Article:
Potentilla simplex (Common Cinquefoil)
|Also known as:
|part shade, sun; open woods, old fields, meadows
|May - July
|6 to 24 inch creeper
|Wetland Indicator Status:
|GP: UPL MW: FACU NCNE: FACU
|MN county distribution (click map to enlarge):
|National distribution (click map to enlarge):
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A single flower is at the end of a long naked stalk that arises from a leaf node. Flowers average about ½ inch across with 5 yellow heart-shaped petals, numerous yellow-tipped stamens that turn red with age, and 5 green pointed-tipped sepals that are shorter than the petals. One plant typically has a few to several flowers.
Leaves and stem:
Leaves are palmately compound in groups of 5, alternately attached and tend to be widely spaced on the stem. Leaflets are up to 3 inches long and 1 inch wide, rounded at the tip, tapering at the base, with the middle leaflet largest and the end pair smallest. There are large sharply pointed teeth around the edges except at the base, and the underside is hairy to varying degrees. Stems are also hairy to varying degrees and turn from green to red with age.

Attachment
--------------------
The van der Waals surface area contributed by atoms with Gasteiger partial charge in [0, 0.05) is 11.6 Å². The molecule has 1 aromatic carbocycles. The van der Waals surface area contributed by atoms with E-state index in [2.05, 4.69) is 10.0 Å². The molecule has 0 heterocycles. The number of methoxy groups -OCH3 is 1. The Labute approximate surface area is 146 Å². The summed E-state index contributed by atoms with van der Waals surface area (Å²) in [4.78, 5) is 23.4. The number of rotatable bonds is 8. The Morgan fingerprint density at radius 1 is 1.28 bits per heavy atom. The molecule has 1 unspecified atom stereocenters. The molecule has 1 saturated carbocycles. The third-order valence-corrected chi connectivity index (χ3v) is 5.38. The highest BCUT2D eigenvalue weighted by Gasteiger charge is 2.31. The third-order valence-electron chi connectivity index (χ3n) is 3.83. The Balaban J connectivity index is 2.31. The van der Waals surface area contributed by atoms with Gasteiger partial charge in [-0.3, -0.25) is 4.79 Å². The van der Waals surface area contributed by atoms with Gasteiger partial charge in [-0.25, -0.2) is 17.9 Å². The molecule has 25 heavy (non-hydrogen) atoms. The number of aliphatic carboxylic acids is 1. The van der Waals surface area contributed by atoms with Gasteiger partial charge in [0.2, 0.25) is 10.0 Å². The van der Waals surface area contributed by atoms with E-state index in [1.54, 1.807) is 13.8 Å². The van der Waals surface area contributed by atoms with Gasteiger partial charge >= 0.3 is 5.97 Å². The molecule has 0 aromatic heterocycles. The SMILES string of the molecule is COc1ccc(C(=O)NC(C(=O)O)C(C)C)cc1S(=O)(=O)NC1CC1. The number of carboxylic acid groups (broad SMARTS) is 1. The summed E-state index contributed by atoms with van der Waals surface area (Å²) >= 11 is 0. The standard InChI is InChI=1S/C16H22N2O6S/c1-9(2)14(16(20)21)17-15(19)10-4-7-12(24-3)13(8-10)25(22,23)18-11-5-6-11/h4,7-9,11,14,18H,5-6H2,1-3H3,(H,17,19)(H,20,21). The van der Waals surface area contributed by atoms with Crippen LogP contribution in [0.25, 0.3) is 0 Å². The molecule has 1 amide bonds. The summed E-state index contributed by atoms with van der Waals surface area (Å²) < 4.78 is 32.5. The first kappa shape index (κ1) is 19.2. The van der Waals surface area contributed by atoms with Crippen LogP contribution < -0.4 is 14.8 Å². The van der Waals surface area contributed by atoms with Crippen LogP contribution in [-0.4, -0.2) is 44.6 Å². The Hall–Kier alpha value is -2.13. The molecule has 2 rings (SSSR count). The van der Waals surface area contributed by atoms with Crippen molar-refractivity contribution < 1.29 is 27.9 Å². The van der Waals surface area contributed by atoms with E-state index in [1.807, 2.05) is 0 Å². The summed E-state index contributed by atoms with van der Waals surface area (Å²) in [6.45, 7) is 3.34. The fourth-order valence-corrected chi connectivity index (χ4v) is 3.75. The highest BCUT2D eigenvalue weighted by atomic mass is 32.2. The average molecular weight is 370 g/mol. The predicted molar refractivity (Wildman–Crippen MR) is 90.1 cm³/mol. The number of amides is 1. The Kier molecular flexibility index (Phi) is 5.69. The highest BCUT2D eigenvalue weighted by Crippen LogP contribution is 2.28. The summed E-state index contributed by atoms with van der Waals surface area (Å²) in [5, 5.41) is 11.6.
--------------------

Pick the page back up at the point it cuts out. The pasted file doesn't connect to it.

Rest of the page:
Common Cinquefoil is a branching, sprawling plant that is typically low to the ground, rarely reaching a foot tall, and can reroot where the leaf nodes touch the ground, creating dense patches. There are several cinquefoil species, with similar flowers. Distinguishing features are the length of the sepals relative to the petals, and the number of leaflets and their arrangement. Common Cinquefoil has sepals shorter than the petals, and 5 leaflets palmately compound.
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Photos by K. Chayka taken at Long Lake Regional Park, Ramsey County. Other photos courtesy Peter M. Dziuk.
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